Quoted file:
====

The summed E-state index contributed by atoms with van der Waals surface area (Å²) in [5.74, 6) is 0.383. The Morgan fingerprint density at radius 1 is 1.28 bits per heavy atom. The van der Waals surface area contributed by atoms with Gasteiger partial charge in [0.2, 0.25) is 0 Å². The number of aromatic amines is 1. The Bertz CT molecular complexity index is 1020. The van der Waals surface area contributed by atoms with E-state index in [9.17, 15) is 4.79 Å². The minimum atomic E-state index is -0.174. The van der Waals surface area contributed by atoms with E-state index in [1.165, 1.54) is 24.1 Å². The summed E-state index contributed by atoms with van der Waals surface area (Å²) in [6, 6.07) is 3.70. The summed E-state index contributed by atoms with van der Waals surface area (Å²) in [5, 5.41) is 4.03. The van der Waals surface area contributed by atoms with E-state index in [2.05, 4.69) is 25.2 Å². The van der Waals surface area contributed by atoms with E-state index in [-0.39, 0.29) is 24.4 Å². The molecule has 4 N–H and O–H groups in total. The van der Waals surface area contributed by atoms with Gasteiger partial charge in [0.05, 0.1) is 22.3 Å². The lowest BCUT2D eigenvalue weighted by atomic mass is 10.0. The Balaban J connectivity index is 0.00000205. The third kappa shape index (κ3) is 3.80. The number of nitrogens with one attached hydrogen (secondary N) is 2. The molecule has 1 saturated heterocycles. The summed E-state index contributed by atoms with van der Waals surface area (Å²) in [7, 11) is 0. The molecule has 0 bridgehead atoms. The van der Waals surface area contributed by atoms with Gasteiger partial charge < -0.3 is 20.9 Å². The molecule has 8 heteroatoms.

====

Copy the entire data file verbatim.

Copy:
The summed E-state index contributed by atoms with van der Waals surface area (Å²) in [5.74, 6) is 0.383. The Morgan fingerprint density at radius 1 is 1.28 bits per heavy atom. The van der Waals surface area contributed by atoms with Gasteiger partial charge in [0.2, 0.25) is 0 Å². The number of aromatic amines is 1. The Bertz CT molecular complexity index is 1020. The van der Waals surface area contributed by atoms with E-state index in [9.17, 15) is 4.79 Å². The minimum atomic E-state index is -0.174. The van der Waals surface area contributed by atoms with E-state index in [1.165, 1.54) is 24.1 Å². The summed E-state index contributed by atoms with van der Waals surface area (Å²) in [6, 6.07) is 3.70. The summed E-state index contributed by atoms with van der Waals surface area (Å²) in [5, 5.41) is 4.03. The van der Waals surface area contributed by atoms with E-state index in [2.05, 4.69) is 25.2 Å². The van der Waals surface area contributed by atoms with E-state index in [-0.39, 0.29) is 24.4 Å². The molecule has 4 N–H and O–H groups in total. The van der Waals surface area contributed by atoms with Gasteiger partial charge in [0.05, 0.1) is 22.3 Å². The lowest BCUT2D eigenvalue weighted by atomic mass is 10.0. The Balaban J connectivity index is 0.00000205. The third kappa shape index (κ3) is 3.80. The number of nitrogens with one attached hydrogen (secondary N) is 2. The molecule has 1 saturated heterocycles. The summed E-state index contributed by atoms with van der Waals surface area (Å²) in [7, 11) is 0. The molecule has 0 bridgehead atoms. The van der Waals surface area contributed by atoms with Gasteiger partial charge < -0.3 is 20.9 Å². The molecule has 8 heteroatoms.